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Laura Mark

Hockey has always been a big part of my life and has helped me to be the independent, strong, confident person I am today.

I was born with multiple different eye conditions that caused me to be legally blind with only 4% of my vision left. Because of this I often had trouble fitting in and feeling equal to my peers while growing up, but being on the ice and playing hockey was the one time I felt equal to my peers and felt as though I did not have a disability.

I have always loved sports and at a young age wanted to play hockey. At the time there were a lot of people who thought I shouldn’t or couldn’t play hockey because of my disability, however, with the amazing support of my family I was able to not only successfully play hockey, but also show others that despite obstacles you can achieve your goals with hard work and dedication. 23 years ago my parents supported me and my desire to play hockey, they didn’t see my disability, but instead saw my ability.

My dad knew that due to my lack of vision, for me to be successful I would need to know the game inside and out, so he created a tactile ice surface using our deep freezer, coloured masking tape, checkers and a penny to demonstrate to me how all of the positions worked and where they should all be depending on the location of the puck. Then it was time to learn how to skate and take the skills my dad taught me and put them into practice. Thanks to my dad, the rest of my amazing coaches, and my teammates I was able to adapt and successfully play the game I love.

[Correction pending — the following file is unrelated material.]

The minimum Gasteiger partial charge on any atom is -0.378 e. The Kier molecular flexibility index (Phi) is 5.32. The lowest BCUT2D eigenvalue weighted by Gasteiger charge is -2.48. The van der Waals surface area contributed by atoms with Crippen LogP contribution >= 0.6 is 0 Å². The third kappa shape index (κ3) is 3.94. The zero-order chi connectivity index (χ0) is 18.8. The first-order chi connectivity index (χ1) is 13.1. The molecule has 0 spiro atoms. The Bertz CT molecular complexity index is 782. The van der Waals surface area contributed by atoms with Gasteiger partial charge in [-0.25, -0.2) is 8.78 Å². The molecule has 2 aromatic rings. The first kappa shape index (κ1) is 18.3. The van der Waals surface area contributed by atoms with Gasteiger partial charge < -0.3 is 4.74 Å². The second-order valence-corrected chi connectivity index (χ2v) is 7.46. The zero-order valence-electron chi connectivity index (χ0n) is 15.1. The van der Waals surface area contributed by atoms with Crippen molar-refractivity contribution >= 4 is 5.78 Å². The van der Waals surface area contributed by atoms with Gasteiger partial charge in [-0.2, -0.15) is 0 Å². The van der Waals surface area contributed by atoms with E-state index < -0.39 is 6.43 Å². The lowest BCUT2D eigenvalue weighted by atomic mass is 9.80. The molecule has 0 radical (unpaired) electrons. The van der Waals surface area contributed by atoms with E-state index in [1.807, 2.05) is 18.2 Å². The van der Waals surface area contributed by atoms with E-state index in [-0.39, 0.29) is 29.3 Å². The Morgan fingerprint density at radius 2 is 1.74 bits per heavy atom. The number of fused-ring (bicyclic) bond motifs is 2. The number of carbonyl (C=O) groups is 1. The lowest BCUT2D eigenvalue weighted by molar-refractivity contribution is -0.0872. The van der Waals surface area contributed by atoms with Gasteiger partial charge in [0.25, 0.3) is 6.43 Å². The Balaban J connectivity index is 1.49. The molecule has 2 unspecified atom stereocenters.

With hard work and practice I, who was visually impaired, was able to play center on fully sighted teams. Fast forward to 2013 after playing nine years of girls hockey, two years in women’s leagues and some occasional tournaments and co-ed pick up hockey games, I was struggling to continue playing sighted hockey as my vision was slowly deteriorating. That is when I discovered Courage Canada, now known as Canadian Blind Hockey. Discovering blind hockey has changed my life in so many positive ways and has allowed me to continue to play the game I love.

I would love to see more female blind hockey players, playing the game. With the hopes that one day not only would we have a Canadian Female National Blind Hockey Team but Female National Teams in other countries in which we could have an international tournament.

I have and will always continue to be a supporter and advocate of girls and women’s hockey. No matter your age, gender or ability everyone should be given the equal opportunity to play hockey. Hockey is for everyone!


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